PANICALE TOUR Umbria Italy Review ¬ Hors d'Oeuvre of Umbria Charms - Art works by "The Perugino", Embroidery Museum and walled city charm
Only 50 people…
For those of us who had childhood fantasies of being locked away overnight in a department store or the likes of Disneyland, Panicale is your dream turned true.
Only 50 people live inside the city walls, we learned, and also spied as we came back and forth to this charming walled city at various hours to tour its sites and sample its gourmet restaurants. It has the feel of a movie set. Similarly might have felt movie star Colin Firth, one of the more high profile movie stars and other famed celebrities who might be escaping the paparrazi by planting here.
True, the outside commune has many more people—6000 or so, including both the proprietors of Podere Molinaccio and the agriturismo Poggio del Pero, both part of Italy’s Divertimento Group. But wherever you are in the commune, the magical walled city looms above in your vista.
Panicale Draws Visitors With Interests in Italian Renaissance Art
Taking a tour with Elena Aloia, an art historian and docent with Sistema Museo, we learned that to Italians Panicale is first and foremost the city of the painter who is called “The Perugino”. Born Pietro Vannucci, The Perugino was the most important mentor to Raphael, whose name admittedly traveled further. Art enthusiasts who know this history and The Perugino’s influence on Italian Renaissance art will find much to revel in within the town.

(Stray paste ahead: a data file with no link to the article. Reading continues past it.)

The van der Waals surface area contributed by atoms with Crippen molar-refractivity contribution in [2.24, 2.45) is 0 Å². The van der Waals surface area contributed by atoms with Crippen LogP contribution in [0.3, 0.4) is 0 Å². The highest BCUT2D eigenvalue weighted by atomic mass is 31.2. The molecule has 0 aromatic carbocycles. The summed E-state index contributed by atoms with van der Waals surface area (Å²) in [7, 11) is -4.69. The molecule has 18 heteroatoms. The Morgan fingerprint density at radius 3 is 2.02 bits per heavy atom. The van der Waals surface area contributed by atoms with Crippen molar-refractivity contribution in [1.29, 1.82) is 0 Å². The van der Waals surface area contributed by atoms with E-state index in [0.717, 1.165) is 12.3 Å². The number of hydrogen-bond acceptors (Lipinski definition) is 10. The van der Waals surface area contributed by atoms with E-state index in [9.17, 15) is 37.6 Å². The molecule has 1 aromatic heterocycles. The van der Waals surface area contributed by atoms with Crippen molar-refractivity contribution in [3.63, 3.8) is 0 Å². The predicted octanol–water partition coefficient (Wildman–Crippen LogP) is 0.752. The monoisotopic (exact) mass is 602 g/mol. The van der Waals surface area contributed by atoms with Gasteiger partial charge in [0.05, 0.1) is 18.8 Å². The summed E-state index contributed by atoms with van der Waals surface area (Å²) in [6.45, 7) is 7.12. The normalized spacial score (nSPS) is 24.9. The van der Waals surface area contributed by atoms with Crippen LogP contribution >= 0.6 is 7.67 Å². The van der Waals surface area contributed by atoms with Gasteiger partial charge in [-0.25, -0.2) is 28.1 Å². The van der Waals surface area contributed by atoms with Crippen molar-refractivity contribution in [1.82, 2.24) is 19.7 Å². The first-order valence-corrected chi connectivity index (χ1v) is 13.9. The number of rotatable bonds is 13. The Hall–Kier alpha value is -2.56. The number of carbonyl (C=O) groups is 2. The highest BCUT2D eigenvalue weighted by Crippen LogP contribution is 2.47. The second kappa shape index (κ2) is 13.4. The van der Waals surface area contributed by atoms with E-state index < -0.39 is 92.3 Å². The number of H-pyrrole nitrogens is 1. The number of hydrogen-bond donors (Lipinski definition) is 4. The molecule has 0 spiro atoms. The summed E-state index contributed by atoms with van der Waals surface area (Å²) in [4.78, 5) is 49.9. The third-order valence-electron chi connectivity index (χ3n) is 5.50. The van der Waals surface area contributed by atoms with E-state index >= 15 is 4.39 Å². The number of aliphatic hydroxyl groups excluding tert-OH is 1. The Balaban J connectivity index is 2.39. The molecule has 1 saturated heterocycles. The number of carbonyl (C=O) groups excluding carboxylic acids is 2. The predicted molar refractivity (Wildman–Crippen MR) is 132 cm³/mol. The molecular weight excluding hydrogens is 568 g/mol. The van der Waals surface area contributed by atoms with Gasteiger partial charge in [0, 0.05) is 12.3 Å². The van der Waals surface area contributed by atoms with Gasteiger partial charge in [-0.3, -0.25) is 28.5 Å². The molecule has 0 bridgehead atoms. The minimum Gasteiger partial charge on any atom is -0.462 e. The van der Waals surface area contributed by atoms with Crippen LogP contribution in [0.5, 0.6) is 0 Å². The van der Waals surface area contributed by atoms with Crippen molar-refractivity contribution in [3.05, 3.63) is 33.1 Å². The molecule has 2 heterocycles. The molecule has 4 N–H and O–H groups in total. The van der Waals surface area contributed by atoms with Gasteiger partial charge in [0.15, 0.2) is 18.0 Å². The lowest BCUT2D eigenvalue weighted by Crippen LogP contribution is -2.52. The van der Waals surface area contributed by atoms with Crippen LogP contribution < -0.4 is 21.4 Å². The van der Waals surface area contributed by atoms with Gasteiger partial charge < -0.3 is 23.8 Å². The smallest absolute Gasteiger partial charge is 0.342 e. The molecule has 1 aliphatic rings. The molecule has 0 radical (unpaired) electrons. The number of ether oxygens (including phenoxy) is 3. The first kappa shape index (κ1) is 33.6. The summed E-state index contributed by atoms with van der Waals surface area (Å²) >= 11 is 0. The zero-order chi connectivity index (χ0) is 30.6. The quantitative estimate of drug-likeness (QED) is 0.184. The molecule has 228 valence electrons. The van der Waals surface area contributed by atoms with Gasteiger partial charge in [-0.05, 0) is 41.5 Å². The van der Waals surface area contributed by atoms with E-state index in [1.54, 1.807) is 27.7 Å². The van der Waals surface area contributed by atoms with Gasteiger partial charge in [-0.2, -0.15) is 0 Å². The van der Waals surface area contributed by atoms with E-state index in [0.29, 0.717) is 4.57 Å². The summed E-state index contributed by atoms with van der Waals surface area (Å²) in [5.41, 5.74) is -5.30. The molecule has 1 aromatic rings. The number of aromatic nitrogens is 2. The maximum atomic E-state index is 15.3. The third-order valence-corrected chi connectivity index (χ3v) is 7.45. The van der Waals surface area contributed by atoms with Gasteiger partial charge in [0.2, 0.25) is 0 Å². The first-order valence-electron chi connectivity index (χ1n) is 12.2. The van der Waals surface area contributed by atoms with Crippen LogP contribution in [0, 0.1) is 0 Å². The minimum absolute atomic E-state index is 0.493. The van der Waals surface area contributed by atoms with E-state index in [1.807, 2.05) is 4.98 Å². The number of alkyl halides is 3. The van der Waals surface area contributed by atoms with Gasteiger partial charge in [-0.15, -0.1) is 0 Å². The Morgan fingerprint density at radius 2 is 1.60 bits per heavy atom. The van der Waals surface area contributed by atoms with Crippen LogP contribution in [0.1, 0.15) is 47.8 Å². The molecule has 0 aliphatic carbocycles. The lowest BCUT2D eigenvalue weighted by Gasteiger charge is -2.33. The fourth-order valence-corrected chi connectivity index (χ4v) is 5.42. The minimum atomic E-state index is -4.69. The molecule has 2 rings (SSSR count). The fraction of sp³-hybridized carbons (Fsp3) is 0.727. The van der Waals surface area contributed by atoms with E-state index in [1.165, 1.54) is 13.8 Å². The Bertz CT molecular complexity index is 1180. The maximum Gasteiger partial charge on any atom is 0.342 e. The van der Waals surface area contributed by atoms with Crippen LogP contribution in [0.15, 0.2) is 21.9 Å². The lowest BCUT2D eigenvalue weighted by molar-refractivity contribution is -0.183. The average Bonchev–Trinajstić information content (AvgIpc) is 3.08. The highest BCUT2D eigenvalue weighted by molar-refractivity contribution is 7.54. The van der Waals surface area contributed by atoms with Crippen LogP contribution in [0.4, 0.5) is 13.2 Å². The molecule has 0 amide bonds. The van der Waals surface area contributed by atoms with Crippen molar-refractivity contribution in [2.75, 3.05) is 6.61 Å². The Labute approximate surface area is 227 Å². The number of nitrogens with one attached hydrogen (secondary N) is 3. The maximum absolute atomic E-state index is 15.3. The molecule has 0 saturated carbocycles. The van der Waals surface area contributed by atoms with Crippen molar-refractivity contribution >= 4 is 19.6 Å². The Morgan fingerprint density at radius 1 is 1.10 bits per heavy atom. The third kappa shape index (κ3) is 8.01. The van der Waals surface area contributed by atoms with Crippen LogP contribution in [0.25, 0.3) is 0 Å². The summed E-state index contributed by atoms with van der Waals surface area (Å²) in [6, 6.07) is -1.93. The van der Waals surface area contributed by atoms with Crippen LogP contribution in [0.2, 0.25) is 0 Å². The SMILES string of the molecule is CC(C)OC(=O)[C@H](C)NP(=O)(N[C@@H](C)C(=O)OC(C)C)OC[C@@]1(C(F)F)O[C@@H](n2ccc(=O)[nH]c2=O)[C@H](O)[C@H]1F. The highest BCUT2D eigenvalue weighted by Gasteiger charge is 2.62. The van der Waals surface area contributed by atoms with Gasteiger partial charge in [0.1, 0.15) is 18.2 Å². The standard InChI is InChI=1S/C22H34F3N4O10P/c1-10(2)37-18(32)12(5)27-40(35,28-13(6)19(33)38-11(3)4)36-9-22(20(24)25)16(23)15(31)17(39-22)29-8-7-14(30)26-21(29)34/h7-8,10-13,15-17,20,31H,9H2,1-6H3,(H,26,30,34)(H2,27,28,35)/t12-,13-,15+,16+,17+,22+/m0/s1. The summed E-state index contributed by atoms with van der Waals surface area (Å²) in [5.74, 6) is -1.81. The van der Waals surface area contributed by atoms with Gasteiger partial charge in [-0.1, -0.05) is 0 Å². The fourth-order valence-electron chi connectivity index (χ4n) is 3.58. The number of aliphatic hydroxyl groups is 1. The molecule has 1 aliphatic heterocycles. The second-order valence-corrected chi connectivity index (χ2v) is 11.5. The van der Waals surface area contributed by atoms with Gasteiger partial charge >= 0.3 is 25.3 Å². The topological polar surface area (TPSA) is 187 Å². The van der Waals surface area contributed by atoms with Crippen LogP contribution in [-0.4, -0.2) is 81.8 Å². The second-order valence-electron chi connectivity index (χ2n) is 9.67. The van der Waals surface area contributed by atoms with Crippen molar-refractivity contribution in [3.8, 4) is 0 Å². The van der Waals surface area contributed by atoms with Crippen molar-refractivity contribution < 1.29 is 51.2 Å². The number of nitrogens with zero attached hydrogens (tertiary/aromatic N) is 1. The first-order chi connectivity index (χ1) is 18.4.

More though, just walking its streets through narrow pathways and in between structures that date back to Medieval times, will likely give most Americans a sense that they are reaching back to an antiquity that you cannot find at home.
Panicale Embroidery Museum is Viewed by Appointment Only
For those of us who love knotted and embroidered textiles of all kinds, it is the Embroidery Museum in Panicale that warrants putting it on your Italy tour map.
This museum has preserved many exquisitely delicate and detailed tulles created by an embroidery school opened in 1930 by Anita Grifoni, who wanted to preserve this fine craft. Behind the glass displays you see wedding finery, religious garments and more that speak to the place this craft had in society in its time.
For this writer/photographer team, and sometimes opera reviewers, it is first and foremost the Pan Opera Festival held in Panicale’s 32-seat theater that screams for a visit to this most charming town within the city walls. If we are lucky, Dalia Lazar, a native of Croatia who has settled in Panicale ,will be hosting one of her piano recitals in the Embroidery Museum at the time of our next visit.
For more information on setting up a similar tour of Panicale, contact Chiara via the Podere Molinaccio website.
Editor’s Note—Podere Molinaccio is a member of Italy’s Divertimento Group.